There are times when our illnesses bring us to the lowest points and it’s during these times when I find myself fighting to stay afloat. I can’t tell you how many times I have cancelled plans with friends at the last minute because anxiety or depression had its hold on me. For the most part my friends understand; they’ve chosen to educate themselves about my illness and are familiar with what sets me off. And while they are usually very considerate when I do bail on them, there was one person who was horrible to me when my anxiety or swings got the best of me. That person was me.
As if the self-loathing from depression wasn’t enough, I created even more when I felt that I didn’t live up to my own expectations or those expectations that I perceived that other people had set for me. If I was down and I failed to do the things I had set myself up to do, I would think rather poorly of myself which then spiralled me even lower. It used to be this way all the time, and it was no way to live.
A few months ago Stigma Fighters, the NPO that I work with, ran a campaign called #SFVictories and the point of this was to celebrate all of the tiny things that we do that we never give ourselves credit for. The campaign was a hit and it really pumped a lot of people up. Instead of focusing on everything that we had been failing to do, we took a moment to acknowledge all of the small things that we rocked out. And do you know what? It was so wonderful to see so many people happily participating.
Depression and anxiety can suck the life and strength out of us quicker than anything else. When getting out of bed is a struggle and all you want to do is cocoon yourself into a darkened room and just cry – but you do get up – that’s a small victory. When depression lies to you and tells you that you’re a terrible parent, yet you take the time to sit and listen to your children and comfort them, another small victory. That’s not just being a parent, that’s fighting back. Even if you bail on your plans with friends or family because anxiety is doing a number on you, but you’ve still sent them a text explaining the situation and telling them how much you care for them, you haven’t lost this round, you’ve communicated what’s happening, and you’ll be there next time. The communication is your small victory. If you’ve had to leave work early because your illness is messing with you, stop looking at it like, ‘I had to go home early’, and start looking at it like, ‘I made half a day when I didn’t think I’d get out of bed.’ Small victory. Change your perception and you could change your reality.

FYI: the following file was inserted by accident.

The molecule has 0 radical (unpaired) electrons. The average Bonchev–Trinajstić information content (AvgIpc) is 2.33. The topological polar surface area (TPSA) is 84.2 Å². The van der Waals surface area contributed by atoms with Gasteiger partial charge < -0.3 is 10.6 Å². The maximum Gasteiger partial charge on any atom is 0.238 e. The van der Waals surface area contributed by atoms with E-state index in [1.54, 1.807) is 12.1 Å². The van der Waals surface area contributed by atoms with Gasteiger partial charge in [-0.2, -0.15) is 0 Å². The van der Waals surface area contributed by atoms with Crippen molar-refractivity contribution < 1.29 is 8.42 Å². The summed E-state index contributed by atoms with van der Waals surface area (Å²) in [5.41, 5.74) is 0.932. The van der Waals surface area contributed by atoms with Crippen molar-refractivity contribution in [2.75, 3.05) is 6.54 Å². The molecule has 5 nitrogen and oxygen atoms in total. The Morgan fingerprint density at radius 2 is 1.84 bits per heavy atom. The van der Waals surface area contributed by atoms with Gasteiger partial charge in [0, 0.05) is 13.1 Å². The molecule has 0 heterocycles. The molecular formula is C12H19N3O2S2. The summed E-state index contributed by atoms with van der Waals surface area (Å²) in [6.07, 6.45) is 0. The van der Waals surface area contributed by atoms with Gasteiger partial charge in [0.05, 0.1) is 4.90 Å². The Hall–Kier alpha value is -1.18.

By patting ourselves on the back for achieving what many other people do an a daily basis, without a single thought, we are giving ourselves permission to fight back. Being proud of you for getting up and getting showered is nothing to be ashamed of. Trust me, I know what it’s like to not have the strength or energy to wash my face. When we celebrate the little accomplishments that our illnesses try to take from us we open up the doors to inviting in bigger accomplishments. Be proud of yourself for hanging in there and trying your hardest. Sometimes fighting a war in our minds is the toughest battle there is.